Let’s see if we can make sense of this.

UNICEF has just given Canada a passing grade, mind you barely a pass, when it comes to the fight against child poverty. In a report released today it claims that 21% of Canadian children live in poverty, nothing to brag about, but at least this is lower than the 23% who were poor just before the recession started in 2008.

Interestingly, Statistics Canada also says child poverty is down, but that only 8.5% of kids are poor. However, at the same time it says child poverty is up, reaching almost 14%. And finally, if this is not confusing enough, it says that, yes, 14% of kids are poor, but this is down since 2008.

Up or down? One-in-five kids poor, or one-in-seven, or maybe even as few as only one-in-eleven?

Kelly is a single mother, one among the hundreds of thousands of working-poor Canadians who simply can’t afford to put nutritious food on their tables.

The Nova Scotia mother of eight children – four of whom are at home and range in age from three to 11 – earns $11 an hour, which is 60 cents above the province’s minimum wage, at her 33-hour-a-week job at a daycare in her community.

“It is hard to keep things going,” she says. “I don’t think you know stress [like this]. I’ll dish out their food and … when they are done eating, if there is enough food left over, then okay, I get supper. If not then it might be picking off of their plate, but that’s how it’s always been with me since I’ve had kids. I’d rather see the kids eat, and me go without than for them to still be hungry.”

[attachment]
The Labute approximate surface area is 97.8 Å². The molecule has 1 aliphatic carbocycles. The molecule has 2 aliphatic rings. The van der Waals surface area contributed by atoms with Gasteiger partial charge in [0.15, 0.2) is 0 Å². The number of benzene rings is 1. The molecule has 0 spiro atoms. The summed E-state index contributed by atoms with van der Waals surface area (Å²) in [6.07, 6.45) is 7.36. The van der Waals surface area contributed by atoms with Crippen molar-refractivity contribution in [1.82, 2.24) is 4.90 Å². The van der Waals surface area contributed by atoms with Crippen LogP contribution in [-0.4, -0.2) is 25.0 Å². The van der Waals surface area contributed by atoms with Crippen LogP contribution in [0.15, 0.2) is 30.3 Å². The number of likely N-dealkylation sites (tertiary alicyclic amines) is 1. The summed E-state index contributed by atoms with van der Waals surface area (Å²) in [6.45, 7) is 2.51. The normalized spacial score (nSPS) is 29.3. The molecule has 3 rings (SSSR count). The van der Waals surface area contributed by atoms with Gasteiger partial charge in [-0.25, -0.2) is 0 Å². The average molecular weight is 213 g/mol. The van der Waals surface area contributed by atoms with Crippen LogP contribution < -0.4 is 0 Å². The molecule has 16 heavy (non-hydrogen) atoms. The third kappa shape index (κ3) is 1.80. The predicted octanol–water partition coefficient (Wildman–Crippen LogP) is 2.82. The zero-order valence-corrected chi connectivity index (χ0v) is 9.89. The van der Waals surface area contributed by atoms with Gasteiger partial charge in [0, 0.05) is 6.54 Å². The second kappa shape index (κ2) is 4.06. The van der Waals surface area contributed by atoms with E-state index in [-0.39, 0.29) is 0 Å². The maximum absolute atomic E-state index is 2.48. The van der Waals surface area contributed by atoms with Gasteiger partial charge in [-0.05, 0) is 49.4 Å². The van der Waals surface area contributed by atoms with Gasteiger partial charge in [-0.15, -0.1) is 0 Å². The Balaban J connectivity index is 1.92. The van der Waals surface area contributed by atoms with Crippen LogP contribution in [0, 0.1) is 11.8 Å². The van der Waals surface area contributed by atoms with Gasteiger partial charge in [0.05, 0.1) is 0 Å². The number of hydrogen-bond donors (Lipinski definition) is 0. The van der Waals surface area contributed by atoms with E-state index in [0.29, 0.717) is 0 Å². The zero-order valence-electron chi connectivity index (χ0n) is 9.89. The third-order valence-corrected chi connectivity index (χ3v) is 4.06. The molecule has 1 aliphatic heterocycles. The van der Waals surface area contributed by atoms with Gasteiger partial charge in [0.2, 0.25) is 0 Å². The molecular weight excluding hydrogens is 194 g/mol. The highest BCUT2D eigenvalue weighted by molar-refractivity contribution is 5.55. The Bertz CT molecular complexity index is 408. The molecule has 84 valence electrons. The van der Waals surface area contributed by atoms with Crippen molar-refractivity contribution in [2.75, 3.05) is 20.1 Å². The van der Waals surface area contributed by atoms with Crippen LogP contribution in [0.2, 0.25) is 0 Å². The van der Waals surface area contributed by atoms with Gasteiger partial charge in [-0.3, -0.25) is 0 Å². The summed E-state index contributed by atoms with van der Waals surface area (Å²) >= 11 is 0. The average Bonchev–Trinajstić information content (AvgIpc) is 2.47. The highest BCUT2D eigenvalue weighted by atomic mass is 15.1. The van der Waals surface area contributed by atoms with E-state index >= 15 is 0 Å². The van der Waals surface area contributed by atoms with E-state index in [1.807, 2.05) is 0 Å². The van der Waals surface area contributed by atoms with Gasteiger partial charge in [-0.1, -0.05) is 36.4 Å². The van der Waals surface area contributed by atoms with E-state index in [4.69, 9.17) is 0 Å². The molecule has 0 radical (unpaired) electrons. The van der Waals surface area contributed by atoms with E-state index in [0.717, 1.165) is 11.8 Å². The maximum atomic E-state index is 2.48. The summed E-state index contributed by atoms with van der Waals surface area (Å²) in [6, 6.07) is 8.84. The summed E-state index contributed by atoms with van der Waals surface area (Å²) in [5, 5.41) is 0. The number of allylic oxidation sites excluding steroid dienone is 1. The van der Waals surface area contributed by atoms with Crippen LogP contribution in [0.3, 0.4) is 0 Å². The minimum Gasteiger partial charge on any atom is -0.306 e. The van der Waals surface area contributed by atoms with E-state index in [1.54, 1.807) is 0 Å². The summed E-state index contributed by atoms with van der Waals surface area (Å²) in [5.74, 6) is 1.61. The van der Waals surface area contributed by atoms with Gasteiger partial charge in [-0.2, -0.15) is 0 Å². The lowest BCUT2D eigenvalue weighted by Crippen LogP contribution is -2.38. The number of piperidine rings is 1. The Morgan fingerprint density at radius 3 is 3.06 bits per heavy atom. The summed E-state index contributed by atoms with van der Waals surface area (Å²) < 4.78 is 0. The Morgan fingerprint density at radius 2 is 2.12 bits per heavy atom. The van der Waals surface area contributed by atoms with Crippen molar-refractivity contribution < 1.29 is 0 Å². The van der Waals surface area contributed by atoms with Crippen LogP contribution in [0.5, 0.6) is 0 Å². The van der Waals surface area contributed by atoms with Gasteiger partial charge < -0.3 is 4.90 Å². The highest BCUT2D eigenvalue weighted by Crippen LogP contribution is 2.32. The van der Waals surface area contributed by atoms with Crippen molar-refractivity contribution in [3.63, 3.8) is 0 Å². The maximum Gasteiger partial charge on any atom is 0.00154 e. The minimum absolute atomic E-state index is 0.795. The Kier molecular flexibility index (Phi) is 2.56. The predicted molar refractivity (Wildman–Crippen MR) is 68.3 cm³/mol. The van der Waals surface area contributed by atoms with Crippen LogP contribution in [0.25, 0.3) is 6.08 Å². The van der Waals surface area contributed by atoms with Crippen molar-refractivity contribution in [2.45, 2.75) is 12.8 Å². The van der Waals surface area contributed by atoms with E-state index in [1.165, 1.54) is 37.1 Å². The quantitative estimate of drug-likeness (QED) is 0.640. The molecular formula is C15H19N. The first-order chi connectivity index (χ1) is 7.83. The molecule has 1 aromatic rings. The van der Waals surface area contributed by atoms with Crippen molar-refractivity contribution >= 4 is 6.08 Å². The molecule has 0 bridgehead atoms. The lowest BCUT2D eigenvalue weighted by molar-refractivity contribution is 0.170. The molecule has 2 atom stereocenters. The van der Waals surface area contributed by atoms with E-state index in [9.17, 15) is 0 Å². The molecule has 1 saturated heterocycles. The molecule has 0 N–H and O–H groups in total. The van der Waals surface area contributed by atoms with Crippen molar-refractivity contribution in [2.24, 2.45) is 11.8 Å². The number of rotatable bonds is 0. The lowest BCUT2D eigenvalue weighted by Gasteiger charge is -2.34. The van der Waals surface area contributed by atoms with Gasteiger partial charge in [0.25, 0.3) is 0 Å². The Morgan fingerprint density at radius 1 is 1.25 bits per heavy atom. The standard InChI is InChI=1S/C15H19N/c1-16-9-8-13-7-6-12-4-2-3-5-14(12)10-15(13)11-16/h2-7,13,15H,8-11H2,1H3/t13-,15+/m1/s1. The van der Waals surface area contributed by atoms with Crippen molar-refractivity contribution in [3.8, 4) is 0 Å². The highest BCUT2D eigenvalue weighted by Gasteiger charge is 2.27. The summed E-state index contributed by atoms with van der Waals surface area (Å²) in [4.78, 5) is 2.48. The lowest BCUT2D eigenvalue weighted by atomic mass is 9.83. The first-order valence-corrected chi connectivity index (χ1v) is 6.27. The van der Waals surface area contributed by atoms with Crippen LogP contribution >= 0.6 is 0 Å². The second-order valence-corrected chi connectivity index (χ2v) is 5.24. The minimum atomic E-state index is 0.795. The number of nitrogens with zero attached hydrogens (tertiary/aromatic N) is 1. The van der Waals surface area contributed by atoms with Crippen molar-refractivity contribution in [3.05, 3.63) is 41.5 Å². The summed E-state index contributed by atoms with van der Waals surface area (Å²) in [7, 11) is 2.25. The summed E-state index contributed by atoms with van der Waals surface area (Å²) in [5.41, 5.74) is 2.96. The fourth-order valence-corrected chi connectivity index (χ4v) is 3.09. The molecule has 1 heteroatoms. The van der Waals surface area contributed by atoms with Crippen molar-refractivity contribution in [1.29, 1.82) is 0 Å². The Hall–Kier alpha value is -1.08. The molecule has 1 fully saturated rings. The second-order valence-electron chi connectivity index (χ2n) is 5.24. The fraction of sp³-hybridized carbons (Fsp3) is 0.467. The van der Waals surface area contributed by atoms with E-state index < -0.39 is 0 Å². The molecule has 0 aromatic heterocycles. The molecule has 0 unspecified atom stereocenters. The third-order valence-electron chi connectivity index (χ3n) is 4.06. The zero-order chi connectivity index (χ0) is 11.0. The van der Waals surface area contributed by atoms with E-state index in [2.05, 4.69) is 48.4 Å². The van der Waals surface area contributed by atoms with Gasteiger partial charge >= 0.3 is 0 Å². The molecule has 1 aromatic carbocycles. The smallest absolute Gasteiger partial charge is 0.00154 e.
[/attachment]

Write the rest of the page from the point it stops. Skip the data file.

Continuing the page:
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October 18, 2014

Heart FM

Chew on this

Oxford County residents were handed healthy snacks at grocery stores Friday as part of the International Day for the Eradication of Poverty.

Community Outreach Engager with Compass Robin House says it was part of their ChewOnThis! campaign.

“We are here simply today to hand out apples with a fridge magnet and a postcard that people can mail into the government, to our Prime Minister and let them know that we, as a community, want a poverty plan.”

London’s anti-poverty advocates envision a future when there isn’t a food bank and those in need get their food from grocery stores.

To help make that vision a reality, they’re calling on business expertise for help, Jane Roy, co-executive director of the London Food Bank, said Thursday.

“Is there a creative way for folks who need cheaper food to get it where we all get it? We need people who think outside the box.”